Because people react to drugs in different ways, it is impossible to predict who is going to have side effects. Many women who take tamoxifen have no side effects at all while others will experience them. Some women find that one brand of tamoxifen causes more or less side effects than another, so if you experiencing side effects you may wish to ask your doctor if you can change to a different brand.
If side effects are severe, you may have to stop tasking the drug and a different hormonal drug may be prescribed. The commonest side effects, apart from nausea, are hot flushes and sweats, particularly at night.
Flushes and sweats; Sometimes the flushes will gradually lessen over the first few months but some women continue to have them for as long as they take tamoxifen. There are a number of self help strategies to help reduce or control hot flushes and sweats. For example, Some women find it helpful to avoid or cut down on tea, coffee, nicotine and alcohol. Evening primrose oil has been reported to be helpful in reducing sweats but it does not work for all women and it is very expensive. There are a lot of calories in Evening Primrose Oil so it may be fattening in some women. Some women have found complementary therapies have helped, and your GP may be able to give you details about obtaining these on the NHS. If you find your own therapist makes sure he or she is properly qualified and registered. If these measures do not work medical intervention may be appropriate:
An anti-depressant called venlaflexine has been used with some success but many women do not like the idea of taking an anti-depressant in the long term
Sometimes another drug called clonidine (Dixarit) can be prescribed to reduce hot flushes and sweats.
A small dose of a progesterone may be a very helpful in controlling this unpleasant side effect but this does increase the risks of blood clots and can increase the risk of weight gain and its affect of potential cancer cells is uncertain. See coping with weight gain.
If you are having very troublesome hot flushes do not hesitate to discuss alternative treatments with your doctor such as changing to an aromatase inhibitor (AI) if already on an AI trying a different brand such as arimidex, femara or aromasin.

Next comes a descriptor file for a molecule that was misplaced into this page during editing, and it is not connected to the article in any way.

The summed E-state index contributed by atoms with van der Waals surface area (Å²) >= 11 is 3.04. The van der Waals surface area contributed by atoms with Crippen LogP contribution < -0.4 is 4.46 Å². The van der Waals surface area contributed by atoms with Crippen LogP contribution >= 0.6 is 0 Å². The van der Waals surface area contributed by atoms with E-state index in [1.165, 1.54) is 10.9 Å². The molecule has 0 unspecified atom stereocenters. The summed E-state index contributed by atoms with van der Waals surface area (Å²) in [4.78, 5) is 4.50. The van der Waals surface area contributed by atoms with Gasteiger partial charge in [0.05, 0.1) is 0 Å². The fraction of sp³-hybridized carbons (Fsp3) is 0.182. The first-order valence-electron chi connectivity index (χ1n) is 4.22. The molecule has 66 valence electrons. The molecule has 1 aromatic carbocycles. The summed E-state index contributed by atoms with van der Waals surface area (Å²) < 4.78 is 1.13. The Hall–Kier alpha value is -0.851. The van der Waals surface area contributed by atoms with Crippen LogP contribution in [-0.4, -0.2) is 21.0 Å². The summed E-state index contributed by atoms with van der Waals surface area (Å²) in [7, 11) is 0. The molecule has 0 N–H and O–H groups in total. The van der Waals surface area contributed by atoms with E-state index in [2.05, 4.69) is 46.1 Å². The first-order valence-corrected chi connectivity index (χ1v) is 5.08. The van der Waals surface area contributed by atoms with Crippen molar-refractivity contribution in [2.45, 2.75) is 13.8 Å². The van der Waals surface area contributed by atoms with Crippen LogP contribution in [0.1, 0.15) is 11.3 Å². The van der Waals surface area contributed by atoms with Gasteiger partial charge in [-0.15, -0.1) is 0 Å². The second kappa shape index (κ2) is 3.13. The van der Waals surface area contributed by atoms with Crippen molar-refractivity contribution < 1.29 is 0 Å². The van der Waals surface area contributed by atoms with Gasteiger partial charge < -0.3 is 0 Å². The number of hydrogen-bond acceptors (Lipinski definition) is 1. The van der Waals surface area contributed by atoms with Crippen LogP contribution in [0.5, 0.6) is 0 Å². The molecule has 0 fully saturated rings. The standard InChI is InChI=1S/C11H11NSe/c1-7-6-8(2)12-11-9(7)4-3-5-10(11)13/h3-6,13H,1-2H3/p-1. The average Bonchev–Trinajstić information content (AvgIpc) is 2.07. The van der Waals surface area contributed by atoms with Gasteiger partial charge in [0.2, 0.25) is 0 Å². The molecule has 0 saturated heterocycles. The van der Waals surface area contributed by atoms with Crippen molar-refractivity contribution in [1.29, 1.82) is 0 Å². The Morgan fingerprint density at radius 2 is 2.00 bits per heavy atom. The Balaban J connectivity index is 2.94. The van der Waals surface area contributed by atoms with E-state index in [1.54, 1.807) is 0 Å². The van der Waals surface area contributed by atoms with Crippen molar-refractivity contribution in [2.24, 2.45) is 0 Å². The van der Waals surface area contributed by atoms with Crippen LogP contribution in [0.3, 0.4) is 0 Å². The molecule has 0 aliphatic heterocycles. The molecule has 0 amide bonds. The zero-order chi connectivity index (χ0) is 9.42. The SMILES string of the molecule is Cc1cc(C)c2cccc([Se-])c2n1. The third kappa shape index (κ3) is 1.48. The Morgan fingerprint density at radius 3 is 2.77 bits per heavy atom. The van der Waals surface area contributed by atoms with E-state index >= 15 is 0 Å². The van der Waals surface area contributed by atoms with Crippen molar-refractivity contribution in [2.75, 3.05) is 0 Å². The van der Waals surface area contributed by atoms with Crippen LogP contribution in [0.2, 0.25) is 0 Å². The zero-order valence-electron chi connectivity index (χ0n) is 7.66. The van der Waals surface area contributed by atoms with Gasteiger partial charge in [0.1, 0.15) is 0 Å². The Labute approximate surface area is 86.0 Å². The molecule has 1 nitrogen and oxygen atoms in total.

Nausea and indigestion; Feelings of sickness (nausea) and indigestion are fairly common but can often be relieved by taking your tablet(s) with foods or milk or at night. Although mild nausea is quite common initially it usually wears off after a few weeks.
Weight gain; Weight gain can be a side effect of tamoxifen and this is sometimes due to water retention but at other times a consequence of a eating more either due to a increased appetite or mild nausea - "to settle the stomach" . See coping with weight gain.
Change in periods; Women who have not yet reached the menopause may notice their monthly periods change – they may become irregular, lighter or sometimes stop altogether. Some women also notice an increase in vaginal discharge and vulval itching.
Less common side effects include depression, tiredness and dizziness. Very rare side effect of tamoxifen includes:
Allergic reactions – this may include skin rashes
Temporary thinning of the hair
Headaches – some people affected by migraine have noticed a change in the pattern of their headaches
Thrombosis (blood clots) – pain, warmth, swelling or tenderness in an arm or leg or any chest pain must be reported to your doctor immediately
Visual problems – blurred or reduced vision is again very rare but any visual changes should be reported to your doctor
Rarely, women who are prescribed tamoxifen for advanced cancer, where there has been spread to the bones, may experience something called ‘tumour flare’ when they start taking Tamoxifen. This can cause a raised level of calcium in the blood (hypercalcaemia) with symptoms of nausea, vomiting and thirst. Often a short stay in hospital is necessary until the calcium levels have been reduced.
Tamoxifen can increase the effect of the drug warfarin, used to thin the blood in people prone to blood clots. If you are taking warfarin let your doctor know straight away.
What are the long term side effects of tamoxifen?
As tamoxifen is a relatively new drug the full long term effects of the drug are still being assessed through patient studies. In recent years there has been publicity about the long term effects of tamoxifen and its possible link with other types of cancer.
Tamoxifen studies have shown that women who take high doses of tamoxifen over a long period of time may have a slightly increased risk of developing cancer of the womb (endometrial cancer). This is very rare if the drug is taken for less than 5 years. However, this risk has to be weighted against the benefits of tamoxifen. If detected early, treatment for endometrial cancer is usually very successful.
Early warning signs are abnormal vaginal bleeding – although this is often caused by a non-cancerous condition such as a polyp. If taken for longer than 5 years, in some cancer centres women are given regular gynaecological check-ups to detect signs of endometrial cancer. An ultrasound scan, using sound waves, may be done to check for signs of endometrial cancer. An ultrasound scan, using sound waves, may be done to check for signs of change in the womb lining. A small probe is inserted into the vagina and the doctor can look at the scan on a screen. Any changes can be seen straight away. The scan is safe and only takes a few minutes.
Some studies on rats have shown a link between tamoxifen and liver cancer but this has not been proven in humans. There is little doubt that for most women the beneficial effects of tamoxifen far outweigh the risks.